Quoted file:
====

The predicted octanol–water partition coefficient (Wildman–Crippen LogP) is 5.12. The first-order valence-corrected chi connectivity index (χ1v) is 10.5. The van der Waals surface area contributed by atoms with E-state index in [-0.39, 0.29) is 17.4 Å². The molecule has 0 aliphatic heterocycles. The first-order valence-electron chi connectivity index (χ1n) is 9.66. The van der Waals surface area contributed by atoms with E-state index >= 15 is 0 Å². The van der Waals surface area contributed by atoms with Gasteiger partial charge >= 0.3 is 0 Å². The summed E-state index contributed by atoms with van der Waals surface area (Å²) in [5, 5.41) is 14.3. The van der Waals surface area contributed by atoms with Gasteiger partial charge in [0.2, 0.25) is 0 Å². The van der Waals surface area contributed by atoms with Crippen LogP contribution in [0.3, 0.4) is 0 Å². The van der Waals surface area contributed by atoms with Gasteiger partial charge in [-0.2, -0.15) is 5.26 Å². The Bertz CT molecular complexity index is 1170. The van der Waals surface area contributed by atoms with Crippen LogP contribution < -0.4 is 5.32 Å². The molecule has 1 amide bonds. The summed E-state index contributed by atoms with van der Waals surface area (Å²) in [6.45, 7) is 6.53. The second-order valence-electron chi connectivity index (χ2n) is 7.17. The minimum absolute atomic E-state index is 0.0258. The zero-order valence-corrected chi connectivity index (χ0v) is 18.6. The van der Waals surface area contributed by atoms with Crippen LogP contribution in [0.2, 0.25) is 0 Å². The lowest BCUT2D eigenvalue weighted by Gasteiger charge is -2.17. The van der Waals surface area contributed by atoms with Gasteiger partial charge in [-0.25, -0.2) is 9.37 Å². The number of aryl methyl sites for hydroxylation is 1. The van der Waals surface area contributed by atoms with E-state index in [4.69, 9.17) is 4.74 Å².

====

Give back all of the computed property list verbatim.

The predicted octanol–water partition coefficient (Wildman–Crippen LogP) is 5.12. The first-order valence-corrected chi connectivity index (χ1v) is 10.5. The van der Waals surface area contributed by atoms with E-state index in [-0.39, 0.29) is 17.4 Å². The molecule has 0 aliphatic heterocycles. The first-order valence-electron chi connectivity index (χ1n) is 9.66. The van der Waals surface area contributed by atoms with E-state index >= 15 is 0 Å². The van der Waals surface area contributed by atoms with Gasteiger partial charge >= 0.3 is 0 Å². The summed E-state index contributed by atoms with van der Waals surface area (Å²) in [5, 5.41) is 14.3. The van der Waals surface area contributed by atoms with Gasteiger partial charge in [0.2, 0.25) is 0 Å². The van der Waals surface area contributed by atoms with Crippen LogP contribution in [0.3, 0.4) is 0 Å². The van der Waals surface area contributed by atoms with Gasteiger partial charge in [-0.2, -0.15) is 5.26 Å². The Bertz CT molecular complexity index is 1170. The van der Waals surface area contributed by atoms with Crippen LogP contribution < -0.4 is 5.32 Å². The molecule has 1 amide bonds. The summed E-state index contributed by atoms with van der Waals surface area (Å²) in [6.45, 7) is 6.53. The second-order valence-electron chi connectivity index (χ2n) is 7.17. The minimum absolute atomic E-state index is 0.0258. The zero-order valence-corrected chi connectivity index (χ0v) is 18.6. The van der Waals surface area contributed by atoms with Crippen LogP contribution in [0.2, 0.25) is 0 Å². The lowest BCUT2D eigenvalue weighted by Gasteiger charge is -2.17. The van der Waals surface area contributed by atoms with Gasteiger partial charge in [-0.25, -0.2) is 9.37 Å². The number of aryl methyl sites for hydroxylation is 1. The van der Waals surface area contributed by atoms with E-state index in [4.69, 9.17) is 4.74 Å².